European Union lawmakers approved the nomination of Ursula von der Leyen, clearing the way for the German to be the next president of the European Commission.
The protege of German Chancellor Angela Merkel was nominated about two weeks ago by the EU, but there were doubts as to whether she had the political support to survive the nomination process.
Von der Leyen will replace Jean-Claude Juncker starting November 1 at which point she will be responsible for putting forward proposals on trade, foreign affairs, fiscal rules and other issues. One of the key issues she will oversee is the U.K.'s proposed exit from the EU, with Brexit scheduled for now to occur on Oct. 31.
The approval of Von der Leyen's nomination comes om the same day that Christine Lagarde announced that she will resign as Managing Director of the International Monetary Fund amid her bid to become the next European Central Bank President.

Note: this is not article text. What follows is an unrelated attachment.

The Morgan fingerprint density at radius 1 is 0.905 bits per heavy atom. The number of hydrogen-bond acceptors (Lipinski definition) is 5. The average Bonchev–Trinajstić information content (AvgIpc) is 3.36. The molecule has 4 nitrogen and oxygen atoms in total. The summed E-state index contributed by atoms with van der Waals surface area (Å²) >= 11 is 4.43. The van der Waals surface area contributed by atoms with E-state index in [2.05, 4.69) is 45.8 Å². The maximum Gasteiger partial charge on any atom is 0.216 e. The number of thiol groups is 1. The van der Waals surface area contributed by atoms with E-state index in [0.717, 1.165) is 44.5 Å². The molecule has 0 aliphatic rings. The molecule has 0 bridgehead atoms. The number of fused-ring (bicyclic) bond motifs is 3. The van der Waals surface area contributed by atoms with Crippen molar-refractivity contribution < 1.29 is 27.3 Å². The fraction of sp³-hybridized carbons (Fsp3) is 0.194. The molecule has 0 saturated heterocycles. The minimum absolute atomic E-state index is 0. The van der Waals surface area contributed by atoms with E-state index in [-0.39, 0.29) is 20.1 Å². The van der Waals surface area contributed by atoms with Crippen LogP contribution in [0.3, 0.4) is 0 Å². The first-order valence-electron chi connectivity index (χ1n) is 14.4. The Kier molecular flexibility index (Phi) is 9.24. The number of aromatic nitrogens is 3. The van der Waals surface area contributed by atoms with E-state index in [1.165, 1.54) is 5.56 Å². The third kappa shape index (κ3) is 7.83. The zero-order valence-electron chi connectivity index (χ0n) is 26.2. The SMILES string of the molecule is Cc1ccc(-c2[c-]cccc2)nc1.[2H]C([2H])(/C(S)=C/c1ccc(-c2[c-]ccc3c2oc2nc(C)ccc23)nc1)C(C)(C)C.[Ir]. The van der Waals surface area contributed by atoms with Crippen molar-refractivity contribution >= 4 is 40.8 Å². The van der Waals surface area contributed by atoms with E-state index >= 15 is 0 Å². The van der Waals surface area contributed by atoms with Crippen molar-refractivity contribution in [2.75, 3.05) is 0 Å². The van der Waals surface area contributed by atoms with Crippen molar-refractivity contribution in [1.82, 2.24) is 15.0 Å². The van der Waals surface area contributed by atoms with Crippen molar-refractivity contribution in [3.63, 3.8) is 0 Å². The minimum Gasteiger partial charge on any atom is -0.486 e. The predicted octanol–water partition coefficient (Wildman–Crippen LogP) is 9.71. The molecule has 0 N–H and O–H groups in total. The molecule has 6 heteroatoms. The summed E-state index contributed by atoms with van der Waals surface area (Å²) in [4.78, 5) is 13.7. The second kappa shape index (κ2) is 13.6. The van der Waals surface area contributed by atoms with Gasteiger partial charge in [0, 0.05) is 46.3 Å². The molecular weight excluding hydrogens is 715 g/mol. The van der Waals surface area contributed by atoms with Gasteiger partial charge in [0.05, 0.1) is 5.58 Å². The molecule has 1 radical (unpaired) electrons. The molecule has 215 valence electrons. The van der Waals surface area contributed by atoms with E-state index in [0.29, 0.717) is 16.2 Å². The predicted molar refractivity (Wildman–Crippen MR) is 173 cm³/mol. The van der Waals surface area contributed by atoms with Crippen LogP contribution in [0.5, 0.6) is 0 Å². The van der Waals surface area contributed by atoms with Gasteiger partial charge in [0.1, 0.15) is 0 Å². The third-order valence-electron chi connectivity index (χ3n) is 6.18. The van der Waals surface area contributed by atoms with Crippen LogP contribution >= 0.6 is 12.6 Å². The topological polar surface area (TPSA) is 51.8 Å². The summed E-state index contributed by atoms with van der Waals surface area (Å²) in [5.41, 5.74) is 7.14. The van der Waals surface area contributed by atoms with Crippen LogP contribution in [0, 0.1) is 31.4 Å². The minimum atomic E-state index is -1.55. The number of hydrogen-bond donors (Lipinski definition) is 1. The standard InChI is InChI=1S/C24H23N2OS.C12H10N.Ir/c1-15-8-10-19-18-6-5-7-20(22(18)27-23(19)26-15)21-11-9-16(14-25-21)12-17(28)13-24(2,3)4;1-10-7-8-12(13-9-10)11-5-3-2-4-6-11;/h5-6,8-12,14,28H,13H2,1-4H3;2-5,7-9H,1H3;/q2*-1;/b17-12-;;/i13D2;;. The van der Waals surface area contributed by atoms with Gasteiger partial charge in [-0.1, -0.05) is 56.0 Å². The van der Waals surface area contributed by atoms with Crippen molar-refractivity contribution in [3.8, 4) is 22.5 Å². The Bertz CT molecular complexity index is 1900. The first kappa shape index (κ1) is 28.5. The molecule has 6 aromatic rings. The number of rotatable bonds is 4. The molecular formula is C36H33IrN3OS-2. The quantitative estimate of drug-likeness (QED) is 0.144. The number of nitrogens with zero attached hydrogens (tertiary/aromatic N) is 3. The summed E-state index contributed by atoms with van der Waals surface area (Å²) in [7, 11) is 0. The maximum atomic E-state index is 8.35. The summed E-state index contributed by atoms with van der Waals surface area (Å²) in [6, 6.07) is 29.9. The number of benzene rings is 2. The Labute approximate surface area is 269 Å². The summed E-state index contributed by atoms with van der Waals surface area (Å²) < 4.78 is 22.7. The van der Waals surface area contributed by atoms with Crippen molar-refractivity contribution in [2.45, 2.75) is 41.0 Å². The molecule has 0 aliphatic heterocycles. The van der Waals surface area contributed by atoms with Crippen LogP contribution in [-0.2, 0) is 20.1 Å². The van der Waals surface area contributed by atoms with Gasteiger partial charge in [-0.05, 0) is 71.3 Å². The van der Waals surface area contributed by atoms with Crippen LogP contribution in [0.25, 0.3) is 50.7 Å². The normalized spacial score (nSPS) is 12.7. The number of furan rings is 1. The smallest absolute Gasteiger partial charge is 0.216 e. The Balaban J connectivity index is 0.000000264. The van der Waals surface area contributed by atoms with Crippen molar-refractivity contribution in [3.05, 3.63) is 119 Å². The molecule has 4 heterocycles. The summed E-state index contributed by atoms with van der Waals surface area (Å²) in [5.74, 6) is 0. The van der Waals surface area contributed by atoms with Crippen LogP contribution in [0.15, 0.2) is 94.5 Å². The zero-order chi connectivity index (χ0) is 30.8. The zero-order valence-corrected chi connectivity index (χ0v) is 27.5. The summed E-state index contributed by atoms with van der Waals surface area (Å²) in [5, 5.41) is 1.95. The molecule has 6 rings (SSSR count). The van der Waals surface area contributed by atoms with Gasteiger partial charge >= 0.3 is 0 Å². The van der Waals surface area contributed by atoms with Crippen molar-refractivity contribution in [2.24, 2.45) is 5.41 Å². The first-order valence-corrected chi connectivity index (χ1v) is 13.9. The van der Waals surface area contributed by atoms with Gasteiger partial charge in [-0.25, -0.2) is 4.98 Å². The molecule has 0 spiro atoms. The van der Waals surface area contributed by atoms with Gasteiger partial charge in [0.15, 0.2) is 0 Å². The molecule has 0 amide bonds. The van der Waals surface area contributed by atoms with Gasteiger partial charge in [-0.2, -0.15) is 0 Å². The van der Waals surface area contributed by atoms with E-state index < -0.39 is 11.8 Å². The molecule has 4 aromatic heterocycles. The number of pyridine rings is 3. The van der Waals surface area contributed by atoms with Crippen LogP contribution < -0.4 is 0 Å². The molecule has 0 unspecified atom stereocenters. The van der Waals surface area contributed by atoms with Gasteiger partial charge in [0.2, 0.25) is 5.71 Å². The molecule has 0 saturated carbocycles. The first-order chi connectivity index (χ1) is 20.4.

Today I informed the #IMF Board that I will resign as Managing Director of the International Monetary Fund, effective September 12. It has been a privilege to serve our 189 member countries with the devoted staff of this institution. https://t.co/WLso6ydrTE— Christine Lagarde (@Lagarde) July 16, 2019
"The relinquishment of my responsibilities as Managing Director announced previously will remain in effect until then. With greater clarity now on the process for my nomination as ECB President and the time it will take, I have made this decision in the best interest of the Fund, as it will expedite the selection process for my successor," Lagarde said in a statement.
David Lipton will stay on as IMF Acting Managing Director as the bank searches for a replacement.